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Chris Floyd's Global Eye

Published: January 27, 2004 (Issue # 938)


Out of the blood and murk of Iraq, yet another sinister connection is emerging, a skein of corruption tying Dick Cheney's Halliburton, the Bush Family fortunes - and a mysterious Kuwaiti company that peddles material for building weapons of mass destruction.

This month, Pentagon auditors called for a formal investigation of "overcharges" by Cheney's Halliburton hirelings. The well-connected corporation - which has been the chief beneficiary of the Bush Regime's looting of the American treasury to pay for its ravaging of Iraq - is accused of skimming $61 million in excess cream from a shady deal to import Kuwaiti gasoline into the conquered land.

To carry out this choice bit of war profiteering, Halliburton hooked up with Altanmia Marketing of Kuwait. Altanmia was given exclusive rights to ship Kuwaiti gasoline to Iraq - "even though it had no prior experience transporting fuel," U.S. Congressional investigators report. So what is the firm's actual expertise? Investments, real estate - and acting as "representative agents for companies trading in military and nuclear, biological and chemical equipment," the Wall Street Journal reports.

In other words, Halliburton's new partner traffics in the essential elements of WMD - the very stuff whose spread and sale the United States is ostensibly dedicated to stopping around the world. Ostensibly. But as always with the Bushists, the rhetoric of "security" is a thin rag to cover their unquenchable thirst for state-supported brigandage.

After grabbing the gasoline subcontract - before the bidding process was closed, naturally - Altanmia proceeded to charge Halliburton more than twice the price that other exporters were getting for moving gasoline into Iraq. Luckily, the White House has given Halliburton a "cost-plus" contract to lord it over Iraq's energy sector. Thus, the higher Altanmia's costs, the more "plus" Halliburton gets for its coffers - and all of it paid for by those eternal suckers, the American people. It's crony capitalism at its finest: the suckers shoulder the financial risk, the American military serves as company muscle; all Halliburton has to do is sit back and rake in the dough - minus a few campaign contributions and "retirement packages" for their political operatives, of course.

Strangely enough, Kuwaiti energy officials had never heard of Altanmia before the Halliburton deal. They had recommended several experienced distributors - with far cheaper rates - to the Americans, but were told that Altanmia was the only choice, the Wall Street Journal reports. Stout yeomen down in the military contracting ranks, under the mistaken impression that they were supposed to broker an honest deal, complained of heavy pressure from American and Kuwaiti government officials to keep Altanmia on the gravy train, Congress reports. One stalwart, contracting officer Mary Robertson, tried to stem the tide, declaring in a letter to Halliburton, "I will not succumb to the political pressures ... to go against my integrity and pay a higher price for fuel than necessary."

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ALL ABOUT TOWN

Thursday, July 31


Develop your leadership abilities during a lecture by famous Russian author and coach Radislav Gandapas. The event starts at 9 a.m. at 5 Lodeinopolskaya Ulitsa. The price for entry is 20,500 rubles ($570).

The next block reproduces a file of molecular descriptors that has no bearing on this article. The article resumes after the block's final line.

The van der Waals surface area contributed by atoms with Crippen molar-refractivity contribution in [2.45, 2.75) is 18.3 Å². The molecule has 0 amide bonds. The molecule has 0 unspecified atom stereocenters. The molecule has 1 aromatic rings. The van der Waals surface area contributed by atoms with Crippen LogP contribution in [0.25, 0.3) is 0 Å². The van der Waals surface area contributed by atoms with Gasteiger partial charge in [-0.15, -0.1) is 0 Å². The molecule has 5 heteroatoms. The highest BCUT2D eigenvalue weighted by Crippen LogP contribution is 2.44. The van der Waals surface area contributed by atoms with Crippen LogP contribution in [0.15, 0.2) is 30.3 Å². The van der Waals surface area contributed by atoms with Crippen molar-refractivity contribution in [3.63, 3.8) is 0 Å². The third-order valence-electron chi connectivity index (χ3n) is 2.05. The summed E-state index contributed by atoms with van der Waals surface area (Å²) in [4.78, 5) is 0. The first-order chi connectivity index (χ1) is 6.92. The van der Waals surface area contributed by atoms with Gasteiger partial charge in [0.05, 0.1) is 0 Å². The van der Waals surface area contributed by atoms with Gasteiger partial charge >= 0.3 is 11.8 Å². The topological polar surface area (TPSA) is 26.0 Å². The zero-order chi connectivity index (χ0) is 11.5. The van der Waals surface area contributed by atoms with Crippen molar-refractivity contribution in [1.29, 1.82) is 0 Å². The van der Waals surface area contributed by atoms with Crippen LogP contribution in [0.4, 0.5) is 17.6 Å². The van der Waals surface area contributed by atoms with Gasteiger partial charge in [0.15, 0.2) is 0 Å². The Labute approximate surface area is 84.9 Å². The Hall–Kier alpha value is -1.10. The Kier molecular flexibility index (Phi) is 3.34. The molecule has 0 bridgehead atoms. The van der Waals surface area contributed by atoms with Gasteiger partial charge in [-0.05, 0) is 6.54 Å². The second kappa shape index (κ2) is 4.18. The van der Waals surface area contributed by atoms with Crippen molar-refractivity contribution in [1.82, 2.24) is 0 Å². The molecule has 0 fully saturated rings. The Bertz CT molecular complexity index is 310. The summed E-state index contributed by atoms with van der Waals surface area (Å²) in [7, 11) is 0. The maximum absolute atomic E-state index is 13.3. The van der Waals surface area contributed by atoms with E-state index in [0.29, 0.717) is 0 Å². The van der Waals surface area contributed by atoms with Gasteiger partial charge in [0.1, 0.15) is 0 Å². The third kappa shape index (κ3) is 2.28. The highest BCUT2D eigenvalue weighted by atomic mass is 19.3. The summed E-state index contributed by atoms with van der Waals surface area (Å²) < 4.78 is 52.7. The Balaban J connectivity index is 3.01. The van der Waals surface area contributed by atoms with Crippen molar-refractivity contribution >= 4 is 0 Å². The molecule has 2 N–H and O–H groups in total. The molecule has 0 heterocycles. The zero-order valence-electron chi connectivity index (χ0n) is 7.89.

Relax and enjoy a Parisian atmosphere with some romantic and laidback jazz tunes during the Night of French Music at Lenny Jam Cafe, 63 Ligovsky Prospekt. The entrance fee is 250 rubles ($7).


The Women’s Business Club is hosting a Beauty Brunch where participants are invited to discuss the latest news in the beauty industry and listen to lectures by professional stylists in the business.



Friday, Aug. 1


Bikers from all around the world will gather to take part in a parade, extreme shows and rock concerts during the International Biker Festival that revs its engines today and runs through Aug. 3 near Olgino Hotel, 4/2 Primorskogo Shosse.


The Peter and Paul Fortress will be turned into an open-air cinema today and tomorrow as part of the 5th International Short and Animation Film Festival. A huge screen across the fortress walls will air short films non-stop with board games, photo sessions and other activities also on offer for visitors. For more information, visit www.opencinemafest.ru



Saturday, Aug. 2


Gatchina Palace Park Museum will host its second annual Night of Light, an impressive audio-visual show across the night sky. Tickets are 600 rubles ($16).


If graphic design is more your thing then check out Illustration Day, where you will be able to visit an exhibition, attend lectures by professionals and even show experts some of your own work. The event starts at noon at Zona Deystvia, 73 Ligovsky Prospekt. The entrance fee is 350 rubles ($10).



Sunday, Aug. 3


History lovers shouldn’t miss the chance to see reenactments of World War I battles in Pushkin at noon. Besides exciting war scenes, visitors can enjoy live music, historical costumes, an equestrian show and a fancy-dress parade starting from the Moscow gates.


Garage Sale, the popular and growing flea market where nothing is priced over 500 rubles ($14.11), starts today at noon in Loft-Project Etagi, 74 Ligovsky Prospekt. Be sure to get in early to score a bargain. Entry costs 50 rubles ($1.40)



Monday, Aug. 4


Continue the working week with a calm and steady mind with a free yoga lesson at 7 p.m. in the Bukvoyed store at 23A Vladimirsky Prospekt.



Tuesday, Aug. 5


Visit The Romanov Dynasty doll exhibition today, where more than fifty porcelain dolls depicting Russian rulers, and made by Olina Ventzel, will be on show. The exhibition continues through Aug. 31 in Sheremetyev Palace, 34 Fontanka Naberezhnaya.



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